At LudiArs we believe that everyone can be successful investor who can manage his wealth by himself – without being an expert and without wasting money on extra fees and intermediaries. Yes, a systematic and holistic method is needed to succeed but, as with everything else in life, following predetermined steps with resolve always leads to positive results. In this article we will discuss one of the biggest challenges – Planning when preparing a financial-investment plan. Planning truly is a challenge but you have no idea how easy it can be. Let’s start with the key word PLANNING. No one can deny that planning is one of the most serios challenges we face. This process has always been hard but the events from the past two years made it look almost impossible for many people. On the other had we know that our goals don’t just materialize out of this air and detailed planning is needed. Just as a builder needs architectural planning to construct a building every goal in our life must be though out and planned. This is very true for our finances as well. We all know that investing in financial assets is an absolute must if we would like to protect them from inflation and to grow our nest egg, but do we know exactly what our final goal is? Do we have an exact plan to achieve our exact goals? Do we know how much risk we can take on to follow our investments? In short – investing isn’t the objective; it is part of a process in order to achieve our actual goals in life. What makes a financial plan a success? Accumulating enough assets until retirement from which we can draw until the rest of our life. Great, but are we aware how much we will need? Do we know what we will spend on when this moment comes? No, if we don’t have exact goals to plan for. To prepare a financial-investment plan we need to focus on a few key elements before we even think about the actual investments. What is our current financial situation? What are our final goals we would like to achieve and what is their priority? How to combine our assets without investment plan based on our risk profile? Initially we have to assets the complete financial situation of a client. This includes not only income, expenses and savings rate but also all assets, their value, return, ownership, etc. and determine which assets will be used to finance the client’s goals. Next is setting actual and clearly defined goals we want to achieve. For most people this is secure retirement. We are all realists and know that a small government pension is not enough to live on, let alone maintain a desired standard. An example for a clear goal within a financial plan is an exact monthly amount needed during retirement years. Another is a “retirement property” – a beach our mountain house where we would like to spend our retirement years. Obviously, a financial plan is no easy task – it involves important financial milestones from now all the way to retirement. Parts of those are education costs for children and/or grandchildren, care for our parents, etc. A plan also includes goals that are not absolute necessity but nice things we would like to have or achieve. These can be the purchase of a boat, or traveling the world, or a gift to a cause we support. And since all those goals require large amounts to achieve, a meticulous planning is required. A third important step in the planning process is the group our goals by priority. The most important goals, the ones with highest priority, are our absolute Needs. These can be our retirement income and (maybe) education for our children. Next are our Wants – the beach house, a gift to a charity. And lastly our Wishes – the convertible we always wanted or the catamaran. What does a financial plan try to achieve? A successful plan must provide enough assets in order to finance all our goals without running out until our end. If in the process of planning, we calculate that we don’t have enough for all our goals we check to see if they are enough to cover our Needs – goals with highest priority. If the plan covers those goals, we calculate if there will be enough assets to cover both Needs and Wishes. And so on. How can we handle so many calculations within so many different scenarios? To have a flexible and fast planning at LudiArs we use a Monte-Carlo simulation. This allows us to test the sustainability of the plan. This simulation will be the topic of another article, but in short it allows us to run the plan through 1000 “lives”, simulation different return profiles our assets, savings and investments. The simulation shows how many of those are successful – in how many of those scenarios we have enough assets to cover all our goas without running out before pass away.  If not many of those simulations are successful, the plan must be tweaked. One correction is to increase our savings, to extend our work years. Another is to reduce the amount we plan to have at retirement or may be the sale of a property. Since there are many different scenarios and possibilities a holistic approach to financial planning is the key – looking at the big picture from the beginning in order to play out different developments. Your financial peace of mind in 20 or 30 years start with detailed planning today. It continues with strictly following our financial plan. Step by step, day by day. To reap the fruit from the tree you planted last year you need care and time. Same goes with care for your personal finances, which can provide for secure and more carefree retirement than current retirees. BE PREPARED!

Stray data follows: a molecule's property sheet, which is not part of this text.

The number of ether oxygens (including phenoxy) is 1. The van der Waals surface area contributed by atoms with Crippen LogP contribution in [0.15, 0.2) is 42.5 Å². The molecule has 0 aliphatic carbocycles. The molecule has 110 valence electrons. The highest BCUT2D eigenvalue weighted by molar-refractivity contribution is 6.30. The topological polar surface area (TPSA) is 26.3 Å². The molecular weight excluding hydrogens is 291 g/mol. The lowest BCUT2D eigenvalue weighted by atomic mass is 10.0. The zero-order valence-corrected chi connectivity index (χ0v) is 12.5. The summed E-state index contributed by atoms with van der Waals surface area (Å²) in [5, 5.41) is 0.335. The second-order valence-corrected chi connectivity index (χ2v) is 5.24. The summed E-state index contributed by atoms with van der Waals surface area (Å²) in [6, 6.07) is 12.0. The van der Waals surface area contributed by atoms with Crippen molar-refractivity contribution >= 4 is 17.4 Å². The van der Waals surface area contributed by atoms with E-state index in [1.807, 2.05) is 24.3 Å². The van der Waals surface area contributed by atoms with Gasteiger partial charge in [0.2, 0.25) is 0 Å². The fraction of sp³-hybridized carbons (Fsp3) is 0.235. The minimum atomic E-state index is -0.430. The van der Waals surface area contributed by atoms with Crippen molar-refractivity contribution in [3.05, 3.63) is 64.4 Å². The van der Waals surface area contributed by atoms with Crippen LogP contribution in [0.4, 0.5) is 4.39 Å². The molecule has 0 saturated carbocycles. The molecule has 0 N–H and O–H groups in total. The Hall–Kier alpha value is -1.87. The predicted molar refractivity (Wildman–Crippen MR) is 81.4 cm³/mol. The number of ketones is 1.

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Why are Bulgarians poor?

Poverty in Bulgaria has many faces, but the more poignant question is why the life of generations of Bulgarians is marked by destitution and lack of funds. No, it is not because we’re stupid or lazy, as some would say. And it’s not because we can’t save. Why, you ask? The short answer – we don’t invest. One would say – “well, not true, Peter has 4 condos in Student City district”. Sure, good for Peter, he has saved, he’s put his money in an asset, is definitely a good example for all, but his “investment” is so erroneous that it can be qualified as a speculation. More on the difference between the two a little later. The long answer to the question “Why are Bulgarians poor?” is not hard, but we get to it by looking at the big picture.   What’s going on in our homeland?   According to NSI more than 1.5 million Bulgarians are under the poverty line, every fifth of us lives with less than 413 bgn per month. If we exclude social transfers (unemployment benefits, maternity benefits, heating, public housing, etc.) the percentage grows to 42.2%. This is half the population. The most affected are the unemployed with 58.9% living under the poverty line and close second, of course, are retirees – 34.3%. The picture gets scarier when we look at the data for those at-risk of poverty, people with incomes close to the poverty line. In 2019 (the latest available data) those Bulgarians are 2.278 mil or 32.5% of the population. Of those 56.9% are single person households with age over 65. The bottom line? Ubiquitous poverty. Lack of funds when we need them most and at a time when our ability to earn is smallest. Meanwhile, the retiree of developed nations travel the world, enjoy hobbies, and live a worthy golden age. I see those two grannies, their equivalent of course, every day. Walking tours in the center of Sofia comprised of those tourists (or at least before the pandemic) shows the difference between the two and it is shocking. The topic of pension systems and social security is too long to get into here and will be discussed in a separate article, but the difference between Bulgarian and economically developed societies is how people invest outside of those government systems. They do it every month and as soon as they start working age.   Why don’t Bulgarians invest?   The answers are plenty but the most common denominator between all is fear. The Bulgarians are afraid that they might lose their savings, and rightfully so. They have seen this happen numerous times in the last 85 years, where they have lost all – whether because of the state, an “expert” advice, or just because they had cash in a bank. Here are some of the examples, which have been widely covered over the years but must be reminded:   State bankruptcies – a few of them   Little known, but widely researched topic lately, are the three bankruptcies of the Bulgarian state during the communist regime – the best kept secret in the 1945-1990 period. Most people remember the 89-92 crisis and fall of the communist party. But this is the third bankruptcy of the state. The first comes in 1960, when after a decade of rapid development of the “social model” the Bulgarian state is left insolvent and BNB stops payments on all foreign debts. Biggest such debts are to USSR, who at the time hold our gold reserves, conveniently transferred to Moscow a few years prior. The second bankruptcy comes in 1978. The reason for it is not only the unchecked development of industries, where we have no market advantage, but also the oil crisis of 1974. The foreign nominated debts balloon to the staggering 6 billion US dollars. Numerous negotiations with the same creditor and a few not-so-valiant gestures by Todor Zhivkov to Leonid Brezhnev lead to two bailout tranches that “patch up” the situation. This fix is a temporary fix as short seven years later the treasury is burdened with newer and larger loans. At the time state-owned enterprises lose market share and economic processes coincide with the call of the USSR. On March 31st 1990 Andrey Lukanov suspends payments on our foreign debts and with no prior notices to the lenders, which in turn crashes the Bulgarian lev and leads to an economic crisis. Family archive Each of those bankruptcies wipes out not only the treasury but also a large part of people’s savings. Each booming growth of the “people’s enterprises” were accompanied with bond issues, not all of which even carried interest. With the first emissions in 1952, 1954 and 1955 the state tapped the savings of millions to finance a utopic regime. Before the 1978 state bankruptcy almost all state-owned enterprises had their own issue, which was sold to (most of the time) unwilling workers. Information from that time confirms that people were made to participate, which of course, strained even more their measly family budget. The crisis of ‘97   The Bulgarian state did not declare bankruptcy at the time (did not stop payments on foreign and domestic debts) but did hit the proverbial bottom in economic development. This is the period, which saw the largest Bulgarian currency devaluation and the complete savings wipeout of two generations. The state, any state, is a poor manager/owner and we should not rely solely on the government for pension or investment. The bonds from the picture are my family’s and I keep them as a reminder of expensive investment lessons.   Bank failures   Even if one decides to be conservative and hold cash in the bank, after all “Cash is King”, they can still lose it all. Numerous banks, which were considered stable at the time, failed miserably in the nineties. Then history repeated itself in 2014 with the spectacular failure of the fourth largest bank, KTB (Corporate Commercial Bank).   Shady investment funds   Life Chose and other pyramid schemes with sophisticated names lured “investors” with the promise of riches. Some would say I’m mocking our parents or our firsts steps in investing but is not so. Schemes and cheats are present today:   Everyone’s favorite cryptocurrencies – from the ICO’s to Dr. Ruja   The popularity of blockchain the cryptocurrencies flourished as stories of riches marked the first adopters in the market/sector. Pictures of mansions and Lamborghinis sparked the imaginations of many who started bidding up prices of each newly minted crypto coin. The initial offerings of those new cryptocurrencies was named ICO (Initial Coin Offering) not by accident – as it very much mirrors the IPO (Initial Public Offering), the first sale of stock on an exchange – a concept well known by the general public. Those ICOs were oversubscribed by “investors” who wanted to become overnight millionaires. Unsurprisingly of course, most of those issues were scams (over 80% according to CoinTelegraph, and over 90% according to CoinDesk). Less than 10% had an actual idea and a team building a blockchain, but almost all of those failed within a year. The results show that over 99% of all “investors” lost all their [...] Read more